The JobSeeker supplement has improved rental affordability for Newstart households across the country. However, recipients are still facing moderate to extreme rental stress nationwide according to the latest release of the Rental Affordability Index (RAI).

The RAI is an indicator of the price of rents relative to household incomes based on new rental agreements. It is released annually by National Shelter, Bendigo, and Adelaide Bank, SGS Economics & Planning and the Brotherhood of St Laurence. The report assesses the impact of early COVID-19 responses and supplement payments, measuring rental affordability for households until the June quarter 2020.

The RAI found that Hobart remains the least affordable city to rent in Australia, followed by Adelaide. Rental affordability has improved in Sydney, Melbourne, Brisbane, Adelaide, Hobart, and Perth over the past year due to the downward pressure that the COVID-19 pandemic has placed on rents in metropolitan areas. However, in Queensland, regional hubs have tightened as households move away from cities.

“Regional Queensland has been getting less affordable. It’s not showing up as strongly yet, but it’s evident in Queensland more than anywhere else that some of the mining areas like Moranbah, Cairns and Toowoomba, and the Sunshine Coast in particular, have all become less affordable and are now moderately unaffordable.”

“They’ve been getting worse while Brisbane has been improving. That’s partly because, we think, there is a lot of people moving to the regions,” Adrian Pisarski, Executive Officer, National Shelter, said.

Mr Pisarski said the regions are experiencing much lower vacancy rates and rising rents. In contrast, the cities have better vacancy rates, and lower rents.

“I can only think that a lot of people are choosing to go regional rather than stay in the city, given they can work from home.”

David Robertson, Head of Economic and Market Research at Bendigo and Adelaide Bank, said: “As more people move into regional areas and the outer fringes of our cities, we need to consider infrastructure and opportunities for employment and training.”

The RAI found that the JobSeeker supplement has improved rental affordability for those households that were already on Newstart (approximately 689,000 recipients). However, rental affordability has decreased substantially for most new JobSeeker recipients who lost their jobs (approximately 755,000 recipients). The situation is untenable for people on JobSeeker, with rent costing at 42 to 69 per cent of their income in every capital city.

“Despite JobSeeker being a welcome boost to many low-income renters, it was not enough to lift them out of rental stress. This shows the depth of our rental affordability problem, where even with doubled income support, there is not one place in Australia where a JobSeeker recipient can rent affordably,” Mr Pisarski said.

“As the Victorian Government has now done, there is a massive need for government investment in social and affordable housing – and now is the time for it since borrowing costs are so low in Australia. Without investment in this space, we are ignoring our responsibility to help people be decently housed.”

In comparison to the Victorian Government’s commitment of $5.3 billion for new social housing, the Queensland Government has allocated just $526.2 million for social housing in its recent budget.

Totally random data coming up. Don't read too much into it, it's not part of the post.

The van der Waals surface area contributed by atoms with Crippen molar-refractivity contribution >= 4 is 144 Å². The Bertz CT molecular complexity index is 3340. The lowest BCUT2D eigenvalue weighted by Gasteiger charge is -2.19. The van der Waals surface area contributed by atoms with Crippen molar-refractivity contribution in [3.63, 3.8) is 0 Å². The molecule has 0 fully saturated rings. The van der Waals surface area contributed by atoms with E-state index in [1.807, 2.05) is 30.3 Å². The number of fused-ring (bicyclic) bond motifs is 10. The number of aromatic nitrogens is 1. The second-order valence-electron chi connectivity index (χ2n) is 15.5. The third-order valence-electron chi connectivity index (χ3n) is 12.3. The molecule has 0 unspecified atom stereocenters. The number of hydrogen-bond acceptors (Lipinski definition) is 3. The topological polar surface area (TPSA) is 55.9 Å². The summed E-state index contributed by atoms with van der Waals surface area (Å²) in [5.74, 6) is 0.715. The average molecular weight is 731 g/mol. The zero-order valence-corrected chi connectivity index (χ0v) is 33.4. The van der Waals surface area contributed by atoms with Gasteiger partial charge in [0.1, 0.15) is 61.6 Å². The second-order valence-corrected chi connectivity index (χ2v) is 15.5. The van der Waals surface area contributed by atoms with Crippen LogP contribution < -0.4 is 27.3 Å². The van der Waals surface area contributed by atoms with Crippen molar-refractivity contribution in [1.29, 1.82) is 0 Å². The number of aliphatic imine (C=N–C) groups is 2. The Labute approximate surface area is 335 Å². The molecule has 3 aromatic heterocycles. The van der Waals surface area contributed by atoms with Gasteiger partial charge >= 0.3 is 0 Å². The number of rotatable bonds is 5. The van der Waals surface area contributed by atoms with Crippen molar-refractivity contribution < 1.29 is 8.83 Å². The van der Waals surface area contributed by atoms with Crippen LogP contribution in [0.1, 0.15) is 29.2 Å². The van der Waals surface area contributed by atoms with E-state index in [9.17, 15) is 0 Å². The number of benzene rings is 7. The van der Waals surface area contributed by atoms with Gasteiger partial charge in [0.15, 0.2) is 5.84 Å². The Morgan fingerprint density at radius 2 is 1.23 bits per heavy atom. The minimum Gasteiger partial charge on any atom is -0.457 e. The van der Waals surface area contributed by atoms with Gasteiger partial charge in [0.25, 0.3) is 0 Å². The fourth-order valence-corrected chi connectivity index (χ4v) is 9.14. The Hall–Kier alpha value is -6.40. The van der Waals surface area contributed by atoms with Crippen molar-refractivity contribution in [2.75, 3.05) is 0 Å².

Greens MP Amy MacMahon is critical of this low level of investment: “they’re still planning to build only 470 homes this year, which is about 2 per cent of the current waiting list,” she has said.

Ms MacMahon is calling for the Queensland Government to create construction jobs by building 100,000 public homes over four years, funded by increased mining royalties and a 0.05% levy on the big banks.

In respect to these calls from the Queensland Greens to increase spending on social housing, Mr Pisarski said:

“There’s no doubt Queensland has a low level of social housing relative to other states and nationally. So, we could certainly do with another hundred thousand homes, but I don’t think it’d be possible to build them in four years.”

“That’s a hell of a big build. That’s nearly ten times what the Victorian Government has committed to. I think the Victorian Government should be able to manage to build 12,000 in four years. That should be doable.”

Mr Pisarski said that Australia needs a national approach to social housing led by the Commonwealth, with “all-party support.”

“We’re really at risk of having a fragmented approach to social housing by different states and territories, but even over the COVID period, State governments have found an additional $4 billion to help people who are homeless or in the private rental market…”

Ellen Witte, Partner at SGS Economics & Planning, says there is a real opportunity to use the current recession to build a stronger future.

“With low interest rates, high unemployment and an increase of demand for affordable housing, this is the time to invest in social housing. And at the same time, people can be brought back into jobs.”

“An investment of about $7.8 billion would create 15,500 to 18,000 jobs over four years and add 30,000 dwellings to our social housing stock and refurbish aged stock,” Ms Witte said.

Mr Pisarski said bipartisan or multi-party support for a national social housing strategy would enable Governments to get funding through multiple budgets without it being politicised, “so that one party boots it out when they get elected.”

“Now is not the time to pass the buck of responsibility for building social housing between the Commonwealth and States; a truly National approach is required. If there is no action, the net result of our housing system failures will be a dramatic increase in homelessness,” Mr Pisarski said.

Link to RAI interactive map:

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